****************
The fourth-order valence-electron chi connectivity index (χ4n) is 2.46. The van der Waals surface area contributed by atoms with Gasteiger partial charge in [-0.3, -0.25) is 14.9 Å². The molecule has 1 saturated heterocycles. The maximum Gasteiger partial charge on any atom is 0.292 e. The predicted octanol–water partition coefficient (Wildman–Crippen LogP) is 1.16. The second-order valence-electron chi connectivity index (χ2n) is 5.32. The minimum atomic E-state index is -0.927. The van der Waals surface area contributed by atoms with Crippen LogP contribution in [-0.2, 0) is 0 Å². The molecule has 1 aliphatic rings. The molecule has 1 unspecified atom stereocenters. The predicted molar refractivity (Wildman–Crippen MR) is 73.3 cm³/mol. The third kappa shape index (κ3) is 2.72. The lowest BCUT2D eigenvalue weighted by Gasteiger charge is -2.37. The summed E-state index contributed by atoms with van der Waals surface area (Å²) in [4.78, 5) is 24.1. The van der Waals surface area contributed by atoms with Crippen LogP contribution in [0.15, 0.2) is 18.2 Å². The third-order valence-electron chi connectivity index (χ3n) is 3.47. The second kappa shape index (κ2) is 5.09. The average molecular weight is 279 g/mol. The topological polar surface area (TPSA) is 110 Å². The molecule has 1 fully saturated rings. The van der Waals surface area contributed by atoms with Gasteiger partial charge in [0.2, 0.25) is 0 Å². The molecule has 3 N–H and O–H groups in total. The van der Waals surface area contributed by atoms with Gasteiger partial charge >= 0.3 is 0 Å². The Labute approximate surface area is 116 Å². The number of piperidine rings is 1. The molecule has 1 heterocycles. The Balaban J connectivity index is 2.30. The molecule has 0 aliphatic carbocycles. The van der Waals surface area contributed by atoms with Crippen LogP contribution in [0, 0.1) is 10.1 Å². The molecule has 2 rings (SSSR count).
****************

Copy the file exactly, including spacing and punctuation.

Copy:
The fourth-order valence-electron chi connectivity index (χ4n) is 2.46. The van der Waals surface area contributed by atoms with Gasteiger partial charge in [-0.3, -0.25) is 14.9 Å². The molecule has 1 saturated heterocycles. The maximum Gasteiger partial charge on any atom is 0.292 e. The predicted octanol–water partition coefficient (Wildman–Crippen LogP) is 1.16. The second-order valence-electron chi connectivity index (χ2n) is 5.32. The minimum atomic E-state index is -0.927. The van der Waals surface area contributed by atoms with Crippen LogP contribution in [-0.2, 0) is 0 Å². The molecule has 1 aliphatic rings. The molecule has 1 unspecified atom stereocenters. The predicted molar refractivity (Wildman–Crippen MR) is 73.3 cm³/mol. The third kappa shape index (κ3) is 2.72. The lowest BCUT2D eigenvalue weighted by Gasteiger charge is -2.37. The summed E-state index contributed by atoms with van der Waals surface area (Å²) in [4.78, 5) is 24.1. The van der Waals surface area contributed by atoms with Crippen LogP contribution in [0.15, 0.2) is 18.2 Å². The third-order valence-electron chi connectivity index (χ3n) is 3.47. The second kappa shape index (κ2) is 5.09. The average molecular weight is 279 g/mol. The topological polar surface area (TPSA) is 110 Å². The molecule has 1 fully saturated rings. The van der Waals surface area contributed by atoms with Gasteiger partial charge in [0.2, 0.25) is 0 Å². The molecule has 3 N–H and O–H groups in total. The van der Waals surface area contributed by atoms with Gasteiger partial charge >= 0.3 is 0 Å². The Labute approximate surface area is 116 Å². The number of piperidine rings is 1. The molecule has 1 heterocycles. The Balaban J connectivity index is 2.30. The molecule has 0 aliphatic carbocycles. The van der Waals surface area contributed by atoms with Crippen LogP contribution in [0, 0.1) is 10.1 Å². The molecule has 2 rings (SSSR count).